What can I try?

Adult Interventions

Advice for parents, teachers, counselors, and other adults.

Try to get as much information as you can about their crime. Is it a crime that an adult could be ticketed for, or is it a crime because they are a juvenile?

Does the crime have consequences for the community/non-family members? If yes, police intervention should be used. If not, determine for your family whether police intervention is appropriate at this time.

Ask about or try to find out what need they are trying to fill.

Teach them about the possible consequences of their behavior. Be as accurate as possible, and try to avoid scare tactics you can’t follow through on.

Set clear limits with rules and consequences, legally and at home or school.

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Who can help?

Call 9-1-1

Call 9-1-1 for police response, or take youth the police department for citation if it is safe to do so.

When calling 9-1-1, be ready to give the dispatcher the right information. This includes name: phone number, address, date of birth, people involved, a description of the situation, and what kind of help you need. It may be helpful to inform the dispatcher of the child’s mental health issues so that the responding officer is aware. Remember that 9-1-1 is an emergency response, and the goal of the responding officer will be to ensure safety and move on to the next call.

There are several possible responses by law enforcement. Law enforcement may provide support to stabilize, transport youth to the Emergency Room for evaluation, write a ticket, and/or place a youth in detention. Once law enforcement arrives, the outcome is up to their discretion. See Law Enforcement for more information.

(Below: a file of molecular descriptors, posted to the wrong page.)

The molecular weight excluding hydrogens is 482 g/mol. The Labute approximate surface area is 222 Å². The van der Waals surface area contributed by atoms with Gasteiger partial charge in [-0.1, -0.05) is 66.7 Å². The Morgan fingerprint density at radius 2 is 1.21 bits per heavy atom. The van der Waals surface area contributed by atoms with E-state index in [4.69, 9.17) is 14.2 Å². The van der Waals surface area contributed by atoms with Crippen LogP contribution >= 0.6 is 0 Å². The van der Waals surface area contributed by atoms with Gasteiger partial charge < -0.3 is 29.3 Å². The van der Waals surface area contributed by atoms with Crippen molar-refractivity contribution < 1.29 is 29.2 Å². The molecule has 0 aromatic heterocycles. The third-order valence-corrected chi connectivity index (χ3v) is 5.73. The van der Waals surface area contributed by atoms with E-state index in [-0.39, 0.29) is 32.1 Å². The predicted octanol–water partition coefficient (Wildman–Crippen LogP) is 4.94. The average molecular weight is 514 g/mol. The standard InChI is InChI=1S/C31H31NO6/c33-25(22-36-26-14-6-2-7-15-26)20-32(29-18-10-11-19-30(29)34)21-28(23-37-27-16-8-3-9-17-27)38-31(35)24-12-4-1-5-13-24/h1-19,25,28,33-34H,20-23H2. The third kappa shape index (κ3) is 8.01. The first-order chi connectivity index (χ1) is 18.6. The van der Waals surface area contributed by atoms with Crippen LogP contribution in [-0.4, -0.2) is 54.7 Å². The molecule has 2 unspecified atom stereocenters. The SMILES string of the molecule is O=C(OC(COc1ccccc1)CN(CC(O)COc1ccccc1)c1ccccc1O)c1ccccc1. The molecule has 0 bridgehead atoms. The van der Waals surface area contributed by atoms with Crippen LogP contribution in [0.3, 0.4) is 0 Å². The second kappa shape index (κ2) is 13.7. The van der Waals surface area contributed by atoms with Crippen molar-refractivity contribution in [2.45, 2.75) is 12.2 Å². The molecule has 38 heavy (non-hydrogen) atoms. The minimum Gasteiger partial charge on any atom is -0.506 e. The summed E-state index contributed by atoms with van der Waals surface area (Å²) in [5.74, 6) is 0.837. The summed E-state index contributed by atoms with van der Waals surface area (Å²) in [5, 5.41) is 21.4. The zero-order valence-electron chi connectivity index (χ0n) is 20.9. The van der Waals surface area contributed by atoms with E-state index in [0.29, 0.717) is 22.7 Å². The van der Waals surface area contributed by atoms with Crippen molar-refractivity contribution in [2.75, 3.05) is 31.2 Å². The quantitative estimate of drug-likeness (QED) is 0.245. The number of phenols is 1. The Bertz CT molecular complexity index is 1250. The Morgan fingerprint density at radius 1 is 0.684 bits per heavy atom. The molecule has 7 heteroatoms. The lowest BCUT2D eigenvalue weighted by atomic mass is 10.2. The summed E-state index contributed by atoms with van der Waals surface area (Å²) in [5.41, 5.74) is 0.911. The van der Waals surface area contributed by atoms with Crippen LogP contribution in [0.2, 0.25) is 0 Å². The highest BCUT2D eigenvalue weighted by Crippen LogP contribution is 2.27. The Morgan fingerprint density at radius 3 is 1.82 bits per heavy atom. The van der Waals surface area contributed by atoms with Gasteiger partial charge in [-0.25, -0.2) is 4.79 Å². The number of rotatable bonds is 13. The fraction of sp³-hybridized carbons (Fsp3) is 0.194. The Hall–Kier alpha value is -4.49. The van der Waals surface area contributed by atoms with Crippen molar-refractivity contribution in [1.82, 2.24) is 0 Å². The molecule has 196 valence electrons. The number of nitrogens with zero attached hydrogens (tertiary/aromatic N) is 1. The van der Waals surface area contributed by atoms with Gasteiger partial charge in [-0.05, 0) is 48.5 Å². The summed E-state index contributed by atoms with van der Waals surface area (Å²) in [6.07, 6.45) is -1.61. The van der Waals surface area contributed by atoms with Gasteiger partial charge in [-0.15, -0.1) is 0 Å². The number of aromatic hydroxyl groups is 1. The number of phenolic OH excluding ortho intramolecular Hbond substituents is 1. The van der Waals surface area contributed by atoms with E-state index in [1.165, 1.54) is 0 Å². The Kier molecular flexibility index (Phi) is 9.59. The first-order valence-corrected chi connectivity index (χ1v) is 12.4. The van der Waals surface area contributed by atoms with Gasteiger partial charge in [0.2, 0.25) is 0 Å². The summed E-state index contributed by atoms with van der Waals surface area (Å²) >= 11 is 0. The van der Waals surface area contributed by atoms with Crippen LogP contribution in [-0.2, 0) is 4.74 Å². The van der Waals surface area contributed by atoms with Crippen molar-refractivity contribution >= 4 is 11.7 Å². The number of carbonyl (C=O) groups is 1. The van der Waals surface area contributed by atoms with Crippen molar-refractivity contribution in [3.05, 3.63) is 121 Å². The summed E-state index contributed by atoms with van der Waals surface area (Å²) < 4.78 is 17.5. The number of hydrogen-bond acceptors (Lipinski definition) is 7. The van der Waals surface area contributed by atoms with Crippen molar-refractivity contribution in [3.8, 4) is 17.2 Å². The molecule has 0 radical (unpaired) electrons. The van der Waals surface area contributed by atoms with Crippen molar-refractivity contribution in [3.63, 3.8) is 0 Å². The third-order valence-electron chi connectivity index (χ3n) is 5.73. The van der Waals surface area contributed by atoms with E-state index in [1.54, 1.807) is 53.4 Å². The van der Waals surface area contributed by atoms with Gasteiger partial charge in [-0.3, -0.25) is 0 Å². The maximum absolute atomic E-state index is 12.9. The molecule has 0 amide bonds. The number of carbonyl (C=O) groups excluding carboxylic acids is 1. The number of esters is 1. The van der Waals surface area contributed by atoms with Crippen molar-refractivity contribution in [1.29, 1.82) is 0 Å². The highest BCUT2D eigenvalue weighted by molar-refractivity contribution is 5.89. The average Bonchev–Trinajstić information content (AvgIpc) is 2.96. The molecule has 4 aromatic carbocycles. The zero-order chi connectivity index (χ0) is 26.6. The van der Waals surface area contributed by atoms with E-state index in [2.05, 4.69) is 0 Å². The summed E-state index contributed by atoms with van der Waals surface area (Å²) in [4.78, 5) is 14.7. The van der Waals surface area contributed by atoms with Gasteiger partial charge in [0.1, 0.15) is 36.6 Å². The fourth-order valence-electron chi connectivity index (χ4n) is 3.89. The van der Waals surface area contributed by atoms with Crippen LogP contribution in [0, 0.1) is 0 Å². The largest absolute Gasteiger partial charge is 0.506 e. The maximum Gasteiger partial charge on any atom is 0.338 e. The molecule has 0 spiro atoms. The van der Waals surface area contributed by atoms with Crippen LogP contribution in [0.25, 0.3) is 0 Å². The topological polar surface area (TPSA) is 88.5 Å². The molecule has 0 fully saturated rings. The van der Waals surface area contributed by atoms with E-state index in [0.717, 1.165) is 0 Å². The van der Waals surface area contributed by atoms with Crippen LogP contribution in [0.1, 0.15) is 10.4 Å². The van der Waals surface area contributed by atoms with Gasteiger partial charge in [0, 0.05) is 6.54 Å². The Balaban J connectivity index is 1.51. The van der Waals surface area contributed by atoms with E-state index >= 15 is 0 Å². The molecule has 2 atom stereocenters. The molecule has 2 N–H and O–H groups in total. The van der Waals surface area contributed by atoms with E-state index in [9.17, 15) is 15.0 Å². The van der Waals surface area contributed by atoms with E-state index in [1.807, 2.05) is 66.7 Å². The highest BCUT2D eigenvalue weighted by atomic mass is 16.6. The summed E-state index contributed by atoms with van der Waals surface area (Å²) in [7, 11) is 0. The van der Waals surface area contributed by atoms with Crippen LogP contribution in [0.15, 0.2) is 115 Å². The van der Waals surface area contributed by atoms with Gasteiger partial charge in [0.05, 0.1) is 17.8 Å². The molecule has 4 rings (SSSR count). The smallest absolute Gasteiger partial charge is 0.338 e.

Also visit 9-1-1 Frequently Asked Questions.

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Get counseling or mental health treatment

There are several different ways to seek counseling or treatment. This includes a private therapist, a school counselor, mental health center services, and/or substance abuse treatment.

Private therapists can be a licensed clinical social worker (LCSW), a licensed clinical professional counselor (LCPC), or a psychologist. This is usually covered by insurance and occurs weekly or every other week. Most therapists will individualize treatment and may offer more frequent sessions if needed. Youth may also receive counseling at school. This may be in the form of a school counselor who is accessible to all youth. Find out from the teacher who the school counselor is and how you and/or the youth can set up a time with them. The school counselor can give you more information about services available in the school.

Youth in crisis may need more intensive support than outpatient therapy or school counseling. Mental health centers offer a variety of services: case management, in-home services, and individual and family therapy. Some mental health centers also offer medication management. 

If this process is overwhelming, you need help finding the right fit, or you cannot wait for the first available appointment, contact the Youth Crisis Diversion Project. A crisis facilitator will meet with you within 24 business hours and guide you through the process of selecting the right service for your needs. You may also contact the Urgent Care Clinic at the Providence Center, where you can meet with a licensed clinical social worker and a psychiatric nurse within a week. 

For Missoula providers, see below. For providers in the Bitterroot Valley, click here.

Tips for Selecting a Provider.

Contact Information

Sexual Abuse/Assault

First Step

(406) 329-5776

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